Surging consumer sales of Norco milk are laying foundations for the roll out of new dairy lines from the 125-year-old NSW-Queensland co-operative after a fourfold profit lift in 2019-20.
In fact, the plucky farmer-owned business has marked its $5.4 million profit and a record Australian farmgate milk price to suppliers last season by launching an indulgent new ice cream brand in Woolworths supermarkets.
Norco's biggest ever profit was up from $1.2m in 2018-19, despite the company paying about 10 cents a litre more farmgate payments than the previous year to ensure its farmers persisted with milk production during last season's extreme drought conditions.
The dairy processor's new Hinterland ice cream, in one-litre tubs, features six new flavour lines including a "gooey" jersey caramel and macadamia offering, burnt butter and caramel, and "decadent" vanilla bean.
Chief executive officer Michael Hampson said the co-op felt it had been a significant beneficiary of a trend in 2020 which had seen Australians become more community focused when it came to their purchasing habits.
"The whole `buy Australian' theme has been significant since the coronavirus crisis began," he said.
"Support for our farmers was also particularly strong in recent drought years as shoppers realised they were helping real dairy farms stay in business."
Chairman Michael Jeffery also attributed the company's performance to its loyal customers.
"We are grateful to them for continuing to show support to our farmer members by their considered purchasing decisions which support the 100 per cent farmer-owned Norco brand," he said.
That jump in customer support, plus an expansion in Norco's milk distribution footprint across most of NSW and Queensland, via independent retailers and Coles and Woolworths stores, delivered a 40pc rise in its branded milk sales last financial year.
Norco also has a private label bottling contract with Coles servicing northern NSW and Queensland which attracted some additional retail drought levy payments to its farmer suppliers.
Mr Hampson said stronger consumer demand for the brand would allow Norco to further expand product lines.
"We have conducted extensive research to identify new products for consumers to enjoy and look forward to meeting their demands soon," he said.
"Norco is ultimately here for our farmer members, our team members and customers - we thank all of them for the contribution they have made to this excellent result."
Despite the challenges of drought, bushfires and the COVID-19 pandemic, Norco paid its 203 farm suppliers an average 70.63 cents a litre for milk in 2019-20.
The year before they received an average 60.14c/l litre.
Last year's leading milk payment, deliberately set higher than normal to help farmers cover extreme feed and water costs during the drought, translated into $17.1m more than the co-op had paid its suppliers in 2018-19.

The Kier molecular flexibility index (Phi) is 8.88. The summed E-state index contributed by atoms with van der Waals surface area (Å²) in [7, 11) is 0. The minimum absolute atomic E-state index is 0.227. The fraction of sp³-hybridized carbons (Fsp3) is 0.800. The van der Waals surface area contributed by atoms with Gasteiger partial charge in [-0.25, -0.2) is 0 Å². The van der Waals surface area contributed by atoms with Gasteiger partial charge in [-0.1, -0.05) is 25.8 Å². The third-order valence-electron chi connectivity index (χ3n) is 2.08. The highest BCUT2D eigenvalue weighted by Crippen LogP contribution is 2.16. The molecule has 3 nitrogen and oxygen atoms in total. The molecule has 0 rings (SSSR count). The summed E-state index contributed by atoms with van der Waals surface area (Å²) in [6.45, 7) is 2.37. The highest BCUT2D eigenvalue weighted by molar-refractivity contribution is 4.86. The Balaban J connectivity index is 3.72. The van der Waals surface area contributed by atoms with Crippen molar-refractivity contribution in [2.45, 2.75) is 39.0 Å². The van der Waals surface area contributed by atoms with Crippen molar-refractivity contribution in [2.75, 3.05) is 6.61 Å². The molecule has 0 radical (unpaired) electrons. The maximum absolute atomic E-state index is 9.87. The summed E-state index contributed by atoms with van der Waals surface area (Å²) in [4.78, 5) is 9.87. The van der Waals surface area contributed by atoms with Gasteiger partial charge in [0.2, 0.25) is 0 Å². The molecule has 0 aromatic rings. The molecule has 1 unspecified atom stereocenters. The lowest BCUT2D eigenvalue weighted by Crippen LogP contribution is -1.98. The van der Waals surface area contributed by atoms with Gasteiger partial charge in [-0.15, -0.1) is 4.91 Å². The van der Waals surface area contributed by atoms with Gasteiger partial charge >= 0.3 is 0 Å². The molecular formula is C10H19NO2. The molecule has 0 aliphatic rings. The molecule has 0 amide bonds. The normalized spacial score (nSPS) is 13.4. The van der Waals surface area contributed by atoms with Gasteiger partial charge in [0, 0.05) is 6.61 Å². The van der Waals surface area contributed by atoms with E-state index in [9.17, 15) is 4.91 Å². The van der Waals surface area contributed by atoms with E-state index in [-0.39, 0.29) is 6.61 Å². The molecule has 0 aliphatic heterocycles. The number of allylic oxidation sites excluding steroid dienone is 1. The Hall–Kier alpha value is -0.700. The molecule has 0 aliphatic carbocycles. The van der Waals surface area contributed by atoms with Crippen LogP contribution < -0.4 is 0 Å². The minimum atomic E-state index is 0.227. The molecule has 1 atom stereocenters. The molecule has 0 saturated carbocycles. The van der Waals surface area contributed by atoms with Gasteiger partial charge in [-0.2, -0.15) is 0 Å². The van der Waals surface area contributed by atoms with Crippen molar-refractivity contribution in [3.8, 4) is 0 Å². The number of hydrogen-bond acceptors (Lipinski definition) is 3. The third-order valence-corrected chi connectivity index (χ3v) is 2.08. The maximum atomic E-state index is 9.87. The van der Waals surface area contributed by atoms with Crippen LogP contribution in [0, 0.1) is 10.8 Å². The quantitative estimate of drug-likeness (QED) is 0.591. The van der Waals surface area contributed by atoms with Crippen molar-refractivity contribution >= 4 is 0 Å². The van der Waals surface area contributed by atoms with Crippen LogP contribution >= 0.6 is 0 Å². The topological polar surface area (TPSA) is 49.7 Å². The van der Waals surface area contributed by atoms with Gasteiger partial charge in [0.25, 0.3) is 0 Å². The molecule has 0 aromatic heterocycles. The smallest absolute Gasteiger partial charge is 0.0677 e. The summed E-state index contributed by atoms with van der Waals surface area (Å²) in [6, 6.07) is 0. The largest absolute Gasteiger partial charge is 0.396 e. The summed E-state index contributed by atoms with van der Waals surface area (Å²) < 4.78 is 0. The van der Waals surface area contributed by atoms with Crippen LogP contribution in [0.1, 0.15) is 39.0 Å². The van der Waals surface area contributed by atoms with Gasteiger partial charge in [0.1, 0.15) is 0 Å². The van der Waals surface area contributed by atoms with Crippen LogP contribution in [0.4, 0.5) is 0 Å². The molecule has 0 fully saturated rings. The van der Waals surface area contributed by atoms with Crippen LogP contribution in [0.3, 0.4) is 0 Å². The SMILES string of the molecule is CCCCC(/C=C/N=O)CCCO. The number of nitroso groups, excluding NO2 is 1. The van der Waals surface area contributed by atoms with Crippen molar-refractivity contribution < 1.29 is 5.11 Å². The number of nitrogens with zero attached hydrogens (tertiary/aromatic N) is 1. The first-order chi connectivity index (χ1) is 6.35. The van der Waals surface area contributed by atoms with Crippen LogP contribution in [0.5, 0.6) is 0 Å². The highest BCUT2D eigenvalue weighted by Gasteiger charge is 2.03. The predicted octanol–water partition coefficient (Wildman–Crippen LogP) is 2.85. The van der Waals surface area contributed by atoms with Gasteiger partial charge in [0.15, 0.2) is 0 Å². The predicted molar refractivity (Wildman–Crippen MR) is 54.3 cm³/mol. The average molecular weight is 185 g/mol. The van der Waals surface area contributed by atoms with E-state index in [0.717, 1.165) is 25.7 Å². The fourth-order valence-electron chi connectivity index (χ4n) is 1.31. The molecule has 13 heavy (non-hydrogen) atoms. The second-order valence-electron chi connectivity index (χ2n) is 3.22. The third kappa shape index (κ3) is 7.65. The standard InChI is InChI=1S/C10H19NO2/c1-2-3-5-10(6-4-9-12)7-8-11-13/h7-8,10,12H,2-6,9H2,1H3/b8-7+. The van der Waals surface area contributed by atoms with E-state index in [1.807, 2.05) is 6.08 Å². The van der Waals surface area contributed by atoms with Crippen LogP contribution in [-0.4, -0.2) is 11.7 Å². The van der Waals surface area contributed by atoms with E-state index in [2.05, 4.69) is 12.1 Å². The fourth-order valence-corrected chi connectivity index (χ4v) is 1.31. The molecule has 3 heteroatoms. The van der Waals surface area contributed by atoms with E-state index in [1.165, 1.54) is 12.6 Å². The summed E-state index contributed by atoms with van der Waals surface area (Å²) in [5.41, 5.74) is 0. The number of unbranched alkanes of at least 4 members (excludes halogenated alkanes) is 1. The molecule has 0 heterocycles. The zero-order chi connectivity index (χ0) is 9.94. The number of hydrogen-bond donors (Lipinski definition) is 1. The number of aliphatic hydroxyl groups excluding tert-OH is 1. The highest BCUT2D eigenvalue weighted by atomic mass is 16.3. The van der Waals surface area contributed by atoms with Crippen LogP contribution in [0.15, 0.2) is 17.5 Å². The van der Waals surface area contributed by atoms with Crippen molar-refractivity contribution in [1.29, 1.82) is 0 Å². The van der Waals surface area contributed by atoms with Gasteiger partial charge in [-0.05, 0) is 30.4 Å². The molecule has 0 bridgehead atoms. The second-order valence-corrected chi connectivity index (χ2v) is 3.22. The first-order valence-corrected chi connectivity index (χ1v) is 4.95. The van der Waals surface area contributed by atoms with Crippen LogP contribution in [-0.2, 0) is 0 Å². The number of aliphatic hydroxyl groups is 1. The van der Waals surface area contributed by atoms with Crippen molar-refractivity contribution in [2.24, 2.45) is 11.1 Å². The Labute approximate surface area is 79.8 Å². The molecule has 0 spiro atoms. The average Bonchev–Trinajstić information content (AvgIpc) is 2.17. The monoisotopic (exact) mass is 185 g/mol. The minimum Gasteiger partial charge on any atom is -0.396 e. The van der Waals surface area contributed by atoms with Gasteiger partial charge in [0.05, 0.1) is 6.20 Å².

Milk intake totalled 214m litres for the year as its total number of supplier members grew, too, now tallying 302.
The co-op's turnover totalled $680m.
This year's opening price for the season has been about 68c/litre, although Mr Hampson said suppliers were enjoying the benefit of premiums for a big lift in fat and protein components in milk receivals at present.
Confidence to re-invest
Chairman Mr Jeffery, who in June replaced the long-serving boss Greg McNamarra, was pleased the company could support its farmers with record payments in a year which posed immense challenges for the dairy community.
"As a 100pc farmer-owned co-operative, these strong results help create a more sustainable future for our members," he said.
"It provides them confidence to invest in their farms as they continue the long recovery from crippling drought conditions.
"We couldn't have achieved this result without our loyal customers."
Under Mr Hampson, who became CEO a year ago, the company has also realigned management strategies and team roles to focus on new revenue opportunities and returning greater value to farmer members.
As an active participant in the dairy industry it continued to explore new business opportunities
Mr Hampson said numerous new retail distribution accounts and the co-operative's expanding retail footprint were part of the innovations made to change how Norco operated.
He also reiterated the company saw the 100pc farmer model as "a good thing for farmers".
"As an active participant in the dairy industry it continued to explore new business opportunities, including further south in NSW," he said.
"It's difficult to to service the south from where we are based on the NSW North Coast, but opportunities can come along.
"We're keeping all our options open."
Norco Co-operative Limited holds its annual general meeting on November 11 at Casino, with a livestream link to Toowoomba, at which time a newly elected director will join the six person board to fill Mr McNamarra's position.
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